Ghostly Blue Clouds
It looks like a ring of blue fire in the sky. But, in fact, that swirl of sapphire over the North Pole and Greenland is actually ice — that, and a bit of pulverized meteor dust.
They’re called “noctilucent clouds,” because they only appear after sunset. Blue and wispy, these moonlighting cirrus strands form high in the atmosphere in spring and summer, when the upper atmosphere starts to cool as the lower atmosphere warms. There, ice crystals hovering about 50 miles (80 kilometers) over Earth glom onto little particles of dust from smashed-up meteorites and other windblown sources, then condense into smoky ribbons of cloud. (The same phenomenon has been spotted on Mars.)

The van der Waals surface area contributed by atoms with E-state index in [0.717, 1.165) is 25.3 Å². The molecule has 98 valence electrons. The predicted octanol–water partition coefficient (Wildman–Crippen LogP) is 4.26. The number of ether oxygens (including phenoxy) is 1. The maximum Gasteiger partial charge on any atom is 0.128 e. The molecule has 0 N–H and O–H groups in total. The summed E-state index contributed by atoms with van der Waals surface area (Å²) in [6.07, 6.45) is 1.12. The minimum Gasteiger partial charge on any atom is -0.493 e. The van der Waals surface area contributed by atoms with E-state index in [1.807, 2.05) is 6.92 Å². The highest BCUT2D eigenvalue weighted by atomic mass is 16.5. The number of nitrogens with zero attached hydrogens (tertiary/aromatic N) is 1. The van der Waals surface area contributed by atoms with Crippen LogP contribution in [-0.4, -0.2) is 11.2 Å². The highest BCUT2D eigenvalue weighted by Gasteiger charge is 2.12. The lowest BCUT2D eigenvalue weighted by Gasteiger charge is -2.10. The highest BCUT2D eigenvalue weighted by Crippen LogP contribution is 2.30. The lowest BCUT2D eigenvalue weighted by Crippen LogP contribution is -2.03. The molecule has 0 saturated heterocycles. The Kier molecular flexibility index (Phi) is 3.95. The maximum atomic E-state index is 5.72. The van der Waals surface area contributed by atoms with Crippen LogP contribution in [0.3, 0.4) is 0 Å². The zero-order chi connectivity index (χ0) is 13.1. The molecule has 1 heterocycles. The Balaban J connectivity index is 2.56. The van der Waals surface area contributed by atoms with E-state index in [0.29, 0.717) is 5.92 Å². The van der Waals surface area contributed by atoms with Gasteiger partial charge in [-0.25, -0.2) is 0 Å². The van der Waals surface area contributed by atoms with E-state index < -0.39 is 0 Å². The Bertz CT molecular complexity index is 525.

These are the highest clouds in the sky,and form so high up that they glow icy blue even after the sun appears to have passed below the horizon at ground level. Usually, they’re only spotted at high latitudes in warm months; the ring of clouds above, shown in a composite image taken by NASA’s Aeronomy of Ice in the Mesosphere (AIM) spacecraft — a satellite that measures how much sunlight is being reflected into space by high-atmosphere clouds — appeared over Greenland on June 12, 2019.
Fisherrow Harbour at midnight, Musselburgh
Noctilucent Clouds during Shellabration last night. First time I’ve ever witnessed them!